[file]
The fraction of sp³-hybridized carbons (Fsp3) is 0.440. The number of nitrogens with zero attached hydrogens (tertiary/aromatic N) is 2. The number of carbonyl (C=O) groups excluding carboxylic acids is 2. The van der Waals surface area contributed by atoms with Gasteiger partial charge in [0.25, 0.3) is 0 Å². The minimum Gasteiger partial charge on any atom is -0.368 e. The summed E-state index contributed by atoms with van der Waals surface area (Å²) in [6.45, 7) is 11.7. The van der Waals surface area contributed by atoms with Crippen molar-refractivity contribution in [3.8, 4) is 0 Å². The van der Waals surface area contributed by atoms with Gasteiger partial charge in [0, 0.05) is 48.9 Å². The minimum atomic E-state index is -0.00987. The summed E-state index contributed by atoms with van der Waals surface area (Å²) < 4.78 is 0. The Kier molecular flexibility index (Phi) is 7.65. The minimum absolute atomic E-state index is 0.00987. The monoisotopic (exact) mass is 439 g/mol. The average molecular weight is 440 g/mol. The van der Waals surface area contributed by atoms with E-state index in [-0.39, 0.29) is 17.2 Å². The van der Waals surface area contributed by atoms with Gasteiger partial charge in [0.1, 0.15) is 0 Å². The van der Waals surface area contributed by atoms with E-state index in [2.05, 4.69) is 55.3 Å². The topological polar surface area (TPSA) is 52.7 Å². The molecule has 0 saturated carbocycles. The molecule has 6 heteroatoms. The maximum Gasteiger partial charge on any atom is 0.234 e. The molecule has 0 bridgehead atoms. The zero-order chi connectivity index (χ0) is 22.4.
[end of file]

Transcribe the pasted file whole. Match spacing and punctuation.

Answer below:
The fraction of sp³-hybridized carbons (Fsp3) is 0.440. The number of nitrogens with zero attached hydrogens (tertiary/aromatic N) is 2. The number of carbonyl (C=O) groups excluding carboxylic acids is 2. The van der Waals surface area contributed by atoms with Gasteiger partial charge in [0.25, 0.3) is 0 Å². The minimum Gasteiger partial charge on any atom is -0.368 e. The summed E-state index contributed by atoms with van der Waals surface area (Å²) in [6.45, 7) is 11.7. The van der Waals surface area contributed by atoms with Crippen molar-refractivity contribution in [3.8, 4) is 0 Å². The van der Waals surface area contributed by atoms with Gasteiger partial charge in [0, 0.05) is 48.9 Å². The minimum atomic E-state index is -0.00987. The summed E-state index contributed by atoms with van der Waals surface area (Å²) < 4.78 is 0. The Kier molecular flexibility index (Phi) is 7.65. The minimum absolute atomic E-state index is 0.00987. The monoisotopic (exact) mass is 439 g/mol. The average molecular weight is 440 g/mol. The van der Waals surface area contributed by atoms with E-state index in [-0.39, 0.29) is 17.2 Å². The van der Waals surface area contributed by atoms with Gasteiger partial charge in [0.1, 0.15) is 0 Å². The van der Waals surface area contributed by atoms with E-state index in [2.05, 4.69) is 55.3 Å². The topological polar surface area (TPSA) is 52.7 Å². The molecule has 0 saturated carbocycles. The molecule has 6 heteroatoms. The maximum Gasteiger partial charge on any atom is 0.234 e. The molecule has 0 bridgehead atoms. The zero-order chi connectivity index (χ0) is 22.4.